Rl Wolfe: Implementing Self-Directed Teams

4618 words 19 pages
REV: DECEMBER 15, 2009


RL Wolfe: Implementing Self-Directed Teams
On a clear day in May 2007, John Amasi looked down on the city of Corpus Christi, Texas, as his plane approached the airport. As director of Production and Engineering at RL Wolfe—a $350M privately held plastic pipe manufacturer headquartered in Houston, Texas—he was looking forward to visiting the company’s plant in the city. Four years previously, in 2003, when RL Wolfe had purchased Moon Plastics—a small, familyowned custom plastics manufacturer in Corpus Christi—Amasi had seen an opportunity to implement self-directed teams (SDTs) at the new plant. He had been interested in SDTs for several years, since taking a business
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Corpus Christi, a 300,000 square-foot facility, ran four extrusion lines 24 hours a day over three shifts (7 AM to 3 PM; 3 PM to 11 PM; and 11 PM to 7 AM). The strong hum on the factory floor was punctuated by the hiss of cooling pipe. Each shift required 27 floor workers, with most of the activity focused on bringing raw materials to the hoppers, running the lines, and transporting pipe away from the finishing lines.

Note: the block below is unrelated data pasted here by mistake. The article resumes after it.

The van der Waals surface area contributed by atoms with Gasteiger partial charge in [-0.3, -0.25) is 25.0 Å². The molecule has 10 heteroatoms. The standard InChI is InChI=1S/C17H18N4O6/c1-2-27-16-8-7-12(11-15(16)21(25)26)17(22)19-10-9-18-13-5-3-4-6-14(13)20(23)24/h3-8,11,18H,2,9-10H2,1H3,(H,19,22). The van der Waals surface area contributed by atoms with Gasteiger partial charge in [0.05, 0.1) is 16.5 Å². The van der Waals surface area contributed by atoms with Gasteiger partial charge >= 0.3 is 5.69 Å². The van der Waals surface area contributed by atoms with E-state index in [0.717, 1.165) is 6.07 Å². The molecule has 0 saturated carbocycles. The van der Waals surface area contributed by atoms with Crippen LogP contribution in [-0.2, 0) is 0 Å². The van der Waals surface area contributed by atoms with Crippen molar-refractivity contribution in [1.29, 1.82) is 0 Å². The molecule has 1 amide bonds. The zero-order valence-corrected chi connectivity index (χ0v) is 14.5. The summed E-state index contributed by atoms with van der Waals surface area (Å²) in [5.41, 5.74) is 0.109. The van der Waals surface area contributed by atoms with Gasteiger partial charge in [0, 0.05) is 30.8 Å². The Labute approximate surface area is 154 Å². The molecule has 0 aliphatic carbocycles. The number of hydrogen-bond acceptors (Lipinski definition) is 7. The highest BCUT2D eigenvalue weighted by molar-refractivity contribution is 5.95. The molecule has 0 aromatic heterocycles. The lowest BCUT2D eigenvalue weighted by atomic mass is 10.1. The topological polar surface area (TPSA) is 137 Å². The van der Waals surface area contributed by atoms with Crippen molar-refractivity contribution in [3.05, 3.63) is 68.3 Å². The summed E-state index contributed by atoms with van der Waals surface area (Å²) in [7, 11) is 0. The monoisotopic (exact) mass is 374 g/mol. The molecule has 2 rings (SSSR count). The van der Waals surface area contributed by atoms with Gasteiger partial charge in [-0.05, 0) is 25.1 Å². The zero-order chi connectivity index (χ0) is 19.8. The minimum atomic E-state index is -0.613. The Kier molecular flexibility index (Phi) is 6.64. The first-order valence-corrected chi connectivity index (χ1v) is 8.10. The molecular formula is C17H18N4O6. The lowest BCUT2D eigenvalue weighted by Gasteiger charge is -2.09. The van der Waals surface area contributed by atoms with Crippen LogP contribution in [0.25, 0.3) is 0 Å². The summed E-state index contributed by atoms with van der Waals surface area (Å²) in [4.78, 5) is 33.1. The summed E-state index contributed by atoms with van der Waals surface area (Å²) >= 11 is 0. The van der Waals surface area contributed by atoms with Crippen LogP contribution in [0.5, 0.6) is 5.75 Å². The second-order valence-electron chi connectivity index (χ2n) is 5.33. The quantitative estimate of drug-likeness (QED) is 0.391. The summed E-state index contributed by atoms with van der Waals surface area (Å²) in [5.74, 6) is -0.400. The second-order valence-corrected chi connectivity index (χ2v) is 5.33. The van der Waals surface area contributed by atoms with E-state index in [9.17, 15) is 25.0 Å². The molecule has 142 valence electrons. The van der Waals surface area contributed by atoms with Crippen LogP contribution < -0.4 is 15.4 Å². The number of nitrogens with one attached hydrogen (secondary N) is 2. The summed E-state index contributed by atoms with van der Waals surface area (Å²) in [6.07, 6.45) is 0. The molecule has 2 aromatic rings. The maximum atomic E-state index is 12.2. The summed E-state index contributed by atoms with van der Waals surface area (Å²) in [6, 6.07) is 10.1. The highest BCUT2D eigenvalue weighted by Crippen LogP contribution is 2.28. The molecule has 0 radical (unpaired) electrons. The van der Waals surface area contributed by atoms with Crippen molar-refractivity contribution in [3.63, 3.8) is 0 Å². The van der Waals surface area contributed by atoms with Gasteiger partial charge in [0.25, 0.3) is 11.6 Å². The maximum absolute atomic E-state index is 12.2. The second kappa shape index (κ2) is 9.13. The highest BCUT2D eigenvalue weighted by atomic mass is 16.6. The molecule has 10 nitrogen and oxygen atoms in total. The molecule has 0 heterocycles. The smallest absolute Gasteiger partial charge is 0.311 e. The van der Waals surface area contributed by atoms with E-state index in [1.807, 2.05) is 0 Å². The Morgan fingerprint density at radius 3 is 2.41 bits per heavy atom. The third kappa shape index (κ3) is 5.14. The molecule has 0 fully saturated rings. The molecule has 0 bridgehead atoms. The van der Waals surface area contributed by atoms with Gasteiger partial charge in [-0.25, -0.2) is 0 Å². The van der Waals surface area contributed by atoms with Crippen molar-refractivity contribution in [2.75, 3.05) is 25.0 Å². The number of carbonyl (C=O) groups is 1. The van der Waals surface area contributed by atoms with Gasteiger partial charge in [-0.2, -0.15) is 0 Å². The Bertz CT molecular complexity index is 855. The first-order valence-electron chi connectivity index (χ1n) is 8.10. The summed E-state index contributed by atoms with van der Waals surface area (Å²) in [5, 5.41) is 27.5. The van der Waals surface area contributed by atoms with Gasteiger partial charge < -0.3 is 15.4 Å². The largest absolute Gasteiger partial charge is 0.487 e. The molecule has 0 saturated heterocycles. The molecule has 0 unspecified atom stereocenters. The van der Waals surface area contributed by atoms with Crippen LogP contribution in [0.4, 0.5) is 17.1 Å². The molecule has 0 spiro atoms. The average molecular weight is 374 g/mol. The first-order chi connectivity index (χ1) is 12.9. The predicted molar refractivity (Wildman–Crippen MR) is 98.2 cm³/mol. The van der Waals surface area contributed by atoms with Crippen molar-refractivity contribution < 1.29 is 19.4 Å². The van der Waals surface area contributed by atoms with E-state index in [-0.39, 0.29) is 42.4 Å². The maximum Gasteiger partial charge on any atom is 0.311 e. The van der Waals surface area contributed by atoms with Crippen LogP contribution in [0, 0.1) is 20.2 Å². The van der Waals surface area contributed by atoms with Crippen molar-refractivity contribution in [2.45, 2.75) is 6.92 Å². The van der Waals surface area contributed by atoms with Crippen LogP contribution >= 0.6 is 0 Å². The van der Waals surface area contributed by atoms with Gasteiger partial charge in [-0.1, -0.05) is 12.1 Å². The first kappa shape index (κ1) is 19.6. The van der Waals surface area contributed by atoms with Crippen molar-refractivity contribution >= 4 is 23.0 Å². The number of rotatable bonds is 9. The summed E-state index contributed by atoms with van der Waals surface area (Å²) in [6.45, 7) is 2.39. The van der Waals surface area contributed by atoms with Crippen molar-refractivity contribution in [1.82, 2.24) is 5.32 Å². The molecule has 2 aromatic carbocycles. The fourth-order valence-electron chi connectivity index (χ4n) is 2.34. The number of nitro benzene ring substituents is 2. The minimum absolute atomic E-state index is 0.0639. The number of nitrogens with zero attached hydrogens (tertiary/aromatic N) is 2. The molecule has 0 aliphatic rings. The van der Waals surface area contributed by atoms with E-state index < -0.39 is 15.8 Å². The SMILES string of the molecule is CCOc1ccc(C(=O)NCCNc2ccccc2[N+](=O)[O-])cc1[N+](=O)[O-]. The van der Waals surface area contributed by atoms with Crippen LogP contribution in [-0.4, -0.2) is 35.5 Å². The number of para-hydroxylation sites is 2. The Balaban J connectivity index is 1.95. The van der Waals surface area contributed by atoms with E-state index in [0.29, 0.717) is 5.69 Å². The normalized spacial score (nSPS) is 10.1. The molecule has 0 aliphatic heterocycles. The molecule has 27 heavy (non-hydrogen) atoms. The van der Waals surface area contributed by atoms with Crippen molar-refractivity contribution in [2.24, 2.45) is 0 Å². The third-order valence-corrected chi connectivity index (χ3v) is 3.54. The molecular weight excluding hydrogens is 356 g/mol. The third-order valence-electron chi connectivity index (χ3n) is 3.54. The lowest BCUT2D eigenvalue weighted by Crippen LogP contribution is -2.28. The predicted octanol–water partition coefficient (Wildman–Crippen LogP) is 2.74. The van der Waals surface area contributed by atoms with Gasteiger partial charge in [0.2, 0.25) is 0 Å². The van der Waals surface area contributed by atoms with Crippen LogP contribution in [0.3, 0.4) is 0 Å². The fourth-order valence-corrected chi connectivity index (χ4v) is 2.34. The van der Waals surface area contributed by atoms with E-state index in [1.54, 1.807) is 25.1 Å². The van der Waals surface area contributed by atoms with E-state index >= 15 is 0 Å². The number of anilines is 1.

Corpus Christi in 2004: Moving Toward a Self-Directed Work Force
Back in 2003, Amasi and Winslow had asked the managers of Wolfe’s Austin, Texas, and Columbus, Ohio, plants to join them on the Corpus Christi implementation team. The four met in Corpus Christi for three days of planning meetings addressing job definitions, hiring, team setup and responsibilities, and the role of the coordinator.

Job Definitions
For Corpus Christi, Amasi and Winslow strongly advocated pushing aside the job distinctions and roles currently in place at Wolfe’s two unionized plants and creating semi-autonomous work teams in their place. The Austin and Columbus plant managers provided similar descriptions of the traditional roles at their plants.

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First, plant contracts with the 62,000-member Glass, Molders, Pottery, Plastics & Allied Workers International Union and other unions divided workers into two